Kill or Be Killed #11 – Just when it looks like this title might be an endorsement for staying on your medication and looking after yourself, Russians enter the mix again (as they will), and poor Dylan is sucked back into all sorts of madness. Ed Brubaker’s writing on this series is among the best work of his career, and Sean Phillips is always brilliant. I think that this new story arc is going to be a big deal.
Low #19 – It looks like this book is undergoing yet another big shift, as Tajo and her companions effectively take over the doomed city of Salus in a desperate attempt to save its people from suffocation at the bottom of the ocean. This title, by Rick Remender and Greg Tocchini remains completely impossible to predict, as it continues to explore the place of hope in a bleak future.
Manifest Destiny #30 – Sacagawea’s baby is born amid the tumult of the fog that is forcing everyone to hallucinate their worst fears. This is a typically good issue, and we get a few good character moments from some of the more minor cast members, while also getting a few more hints as to the real, secret, nature of Lewis and Clark’s mission. This is always a good series.
New Super-Man #14 – Kenan is really pulling things together as a hero in this issue, leading the Justice League of China into the lair of Emperor Super-Man, and untapping new powers. It actually makes me worried that this title might be coming to an end soon, since it looks like most plotlines, including Kenan’s parentage, are starting to wrap up. I know that sales aren’t great on this book, but I’ve really enjoyed Gene Luen Yang’s writing here, and want to see more of these characters (and the Great Ten, who get a cameo).
Secret Empire #8 – And here, I guess, is why we keep buying into big comics events, and blockbuster movies. Captain Sam makes his big move, attempting to take down the shield ringing the Earth, and the Darkforce barrier keeping Manhattan in a different dimension, as a last desperate move to gain allies in the fight against Hydra. It’s a rousing, exciting issue, and leads me to think that this might all get wrapped up soon. Nick Spencer is good at writing speeches, I’ll give him that.
Unholy Grail #2 – I wasn’t that impressed with the first issue of this book, but liked this second one a lot better. We see how the demon posing as Merlin set about consolidating his control over the young Arthur, and influenced the construction of Camelot. This book is pretty decompressed though, and I think I might stick with my earlier assessment and give up on it now, and pick up the issues in a year or so when they’re cheaper. I don’t have a lot of luck with Aftershock comics it seems.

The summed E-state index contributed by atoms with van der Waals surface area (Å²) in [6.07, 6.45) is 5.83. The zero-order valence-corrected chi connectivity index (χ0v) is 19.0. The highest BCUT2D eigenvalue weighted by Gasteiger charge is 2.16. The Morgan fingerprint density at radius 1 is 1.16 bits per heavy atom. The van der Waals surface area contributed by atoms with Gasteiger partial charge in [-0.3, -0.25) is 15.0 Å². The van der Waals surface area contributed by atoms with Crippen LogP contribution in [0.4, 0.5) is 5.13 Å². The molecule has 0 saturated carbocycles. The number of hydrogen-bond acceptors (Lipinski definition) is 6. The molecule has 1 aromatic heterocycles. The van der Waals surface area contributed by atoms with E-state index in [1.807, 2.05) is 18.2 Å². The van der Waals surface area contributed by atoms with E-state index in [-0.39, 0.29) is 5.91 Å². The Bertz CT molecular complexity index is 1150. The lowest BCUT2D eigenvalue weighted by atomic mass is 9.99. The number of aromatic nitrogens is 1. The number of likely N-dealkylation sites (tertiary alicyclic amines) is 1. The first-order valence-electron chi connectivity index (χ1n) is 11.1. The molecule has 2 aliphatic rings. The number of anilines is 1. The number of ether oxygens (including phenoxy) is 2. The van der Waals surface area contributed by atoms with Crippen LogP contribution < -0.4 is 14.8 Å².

The Unsound #3 – This deeply hallucinogenic and disturbing comic about a mental asylum where patients have rioted, and a few patients and staff are attempting to escape gets even weirder and more wonderful with this issue. Xerxes leads our main characters through an Eschian world where only the masks he’s given them can keep them safe, but Ashli keeps taking hers off, and it is becoming clear that there’s something very special about her. I’m really enjoying this very weird book, and am increasingly impressed with Jack T. Cole’s art. Cullen Bunn is tossing a lot of comics into the world these days, and this is one of his best ones.
The Wicked + The Divine #30 – Much of this issue is given over to Dionysus waiting stubbornly to meet with Baphomet, but that allows for some more insight into their, and the Morrigan’s, characters, while most of the rest of the cast prepares for a big concert. I always enjoy this book, but lately don’t have a lot to say about it.
Comics I Would Have Bought if Comics Weren’t So Expensive:
All-New Wolverine #23
Amazing Spider-Man #31
Generations: Phoenix and Jean Grey #1
Jean Grey #5
Ms. Marvel #21
Old Man Logan #27
Shadows on the Grave #7
Avengers #8 – Things felt really disjointed with this issue, as Mark Waid and co-writer Jeremy Whitley bring in an enemy from the recent .1 miniseries (which I have but haven’t read yet) who can steal the Avengers’ powers; it’s left to the Wasp to try to stop her. It’s a quick done-in-one story that didn’t really connect with me.
Kingpin #1&2 – I wasn’t too impressed with the Kingpin miniseries that came out during Civil War II, but chalked that up to the crossover nature of it, since writer Matthew Rosenberg’s work at Black Mask has been excellent. This series (which was recently stealth-canceled but was probably meant to be a miniseries all along anyway) is a lot better, as Wilson tries to recruit a recovering alcoholic broke journalist to tell his life story, and then sets out to convince her that she should take the job. The build is slow and well-thought out, and the character work is strong. I also really like artist Ben Torres’s work. I want to read the rest of this now.
Power Man and Iron Fist #14&15 – It’s weird that Marvel would decide to end this series with the heroes pledging to rebuild Heroes For Hire at a time when they then split into two separate solo books, and reunite with a couple of other characters to form the Defenders. You would almost think that Marvel doesn’t have a plan, and are just reacting to things… That couldn’t be the case, could it?
Scarlet Witch #7-15 – James Robinson did a real good job with this series, taking a very damaged character and reworking her to be functional again in the Marvel Universe (at least until whatever happened with her in Secret Empire took place). This Wanda is determined to set herself to rights, and at the same time, to fix whatever is wrong with witchcraft in the Marvel Universe. Along the way, we learn (yet again) the truth of her parentage, and do away with the ridiculousness of Rick Remender’s having made her and Pietro the products of the High Evolutionary, while also not giving them back to Magneto. Each issue has a different artist, and it’s great to see such an array of strong female artists (Wu, Lotay, Jones, Del Duca, and Del Rey to name a few) on most issues. I enjoyed this.